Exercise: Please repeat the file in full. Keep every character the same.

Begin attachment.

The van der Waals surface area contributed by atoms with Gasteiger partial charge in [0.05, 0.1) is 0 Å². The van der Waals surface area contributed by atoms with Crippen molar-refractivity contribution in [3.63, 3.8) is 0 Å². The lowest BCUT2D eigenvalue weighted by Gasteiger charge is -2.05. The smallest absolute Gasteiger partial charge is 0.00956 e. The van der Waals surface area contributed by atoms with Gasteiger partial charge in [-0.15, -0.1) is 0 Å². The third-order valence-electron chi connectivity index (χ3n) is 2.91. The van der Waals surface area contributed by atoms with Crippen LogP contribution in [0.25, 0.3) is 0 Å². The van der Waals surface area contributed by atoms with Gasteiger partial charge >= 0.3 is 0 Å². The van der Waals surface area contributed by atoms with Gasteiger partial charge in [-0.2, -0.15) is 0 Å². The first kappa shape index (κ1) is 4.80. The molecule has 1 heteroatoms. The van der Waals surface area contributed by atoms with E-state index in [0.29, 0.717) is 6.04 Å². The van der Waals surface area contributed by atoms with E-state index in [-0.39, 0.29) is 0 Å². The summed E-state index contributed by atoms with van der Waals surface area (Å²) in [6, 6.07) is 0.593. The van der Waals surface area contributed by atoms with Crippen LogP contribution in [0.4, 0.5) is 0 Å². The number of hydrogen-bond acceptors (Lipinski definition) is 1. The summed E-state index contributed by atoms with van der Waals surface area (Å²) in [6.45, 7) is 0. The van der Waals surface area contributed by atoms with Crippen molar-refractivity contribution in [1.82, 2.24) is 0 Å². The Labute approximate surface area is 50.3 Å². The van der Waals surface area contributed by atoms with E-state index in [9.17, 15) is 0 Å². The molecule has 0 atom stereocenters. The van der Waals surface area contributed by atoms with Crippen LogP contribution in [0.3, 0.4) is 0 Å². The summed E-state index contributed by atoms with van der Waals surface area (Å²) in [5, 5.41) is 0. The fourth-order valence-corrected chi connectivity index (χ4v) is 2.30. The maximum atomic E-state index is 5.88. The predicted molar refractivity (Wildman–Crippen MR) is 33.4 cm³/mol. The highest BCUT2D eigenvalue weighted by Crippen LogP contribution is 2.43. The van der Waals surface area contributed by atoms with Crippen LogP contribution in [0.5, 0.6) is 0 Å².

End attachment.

The van der Waals surface area contributed by atoms with Gasteiger partial charge in [0.05, 0.1) is 0 Å². The van der Waals surface area contributed by atoms with Crippen molar-refractivity contribution in [3.63, 3.8) is 0 Å². The lowest BCUT2D eigenvalue weighted by Gasteiger charge is -2.05. The smallest absolute Gasteiger partial charge is 0.00956 e. The van der Waals surface area contributed by atoms with Gasteiger partial charge in [-0.15, -0.1) is 0 Å². The third-order valence-electron chi connectivity index (χ3n) is 2.91. The van der Waals surface area contributed by atoms with Crippen LogP contribution in [0.25, 0.3) is 0 Å². The van der Waals surface area contributed by atoms with Gasteiger partial charge >= 0.3 is 0 Å². The van der Waals surface area contributed by atoms with Gasteiger partial charge in [-0.2, -0.15) is 0 Å². The first kappa shape index (κ1) is 4.80. The molecule has 1 heteroatoms. The van der Waals surface area contributed by atoms with E-state index in [0.29, 0.717) is 6.04 Å². The van der Waals surface area contributed by atoms with E-state index in [-0.39, 0.29) is 0 Å². The summed E-state index contributed by atoms with van der Waals surface area (Å²) in [6, 6.07) is 0.593. The van der Waals surface area contributed by atoms with Crippen LogP contribution in [0.4, 0.5) is 0 Å². The number of hydrogen-bond acceptors (Lipinski definition) is 1. The summed E-state index contributed by atoms with van der Waals surface area (Å²) in [6.45, 7) is 0. The van der Waals surface area contributed by atoms with Crippen molar-refractivity contribution in [1.82, 2.24) is 0 Å². The Labute approximate surface area is 50.3 Å². The van der Waals surface area contributed by atoms with E-state index in [9.17, 15) is 0 Å². The molecule has 0 atom stereocenters. The van der Waals surface area contributed by atoms with Crippen LogP contribution in [0.3, 0.4) is 0 Å². The summed E-state index contributed by atoms with van der Waals surface area (Å²) in [5, 5.41) is 0. The fourth-order valence-corrected chi connectivity index (χ4v) is 2.30. The maximum atomic E-state index is 5.88. The predicted molar refractivity (Wildman–Crippen MR) is 33.4 cm³/mol. The highest BCUT2D eigenvalue weighted by Crippen LogP contribution is 2.43. The van der Waals surface area contributed by atoms with Crippen LogP contribution in [0.5, 0.6) is 0 Å².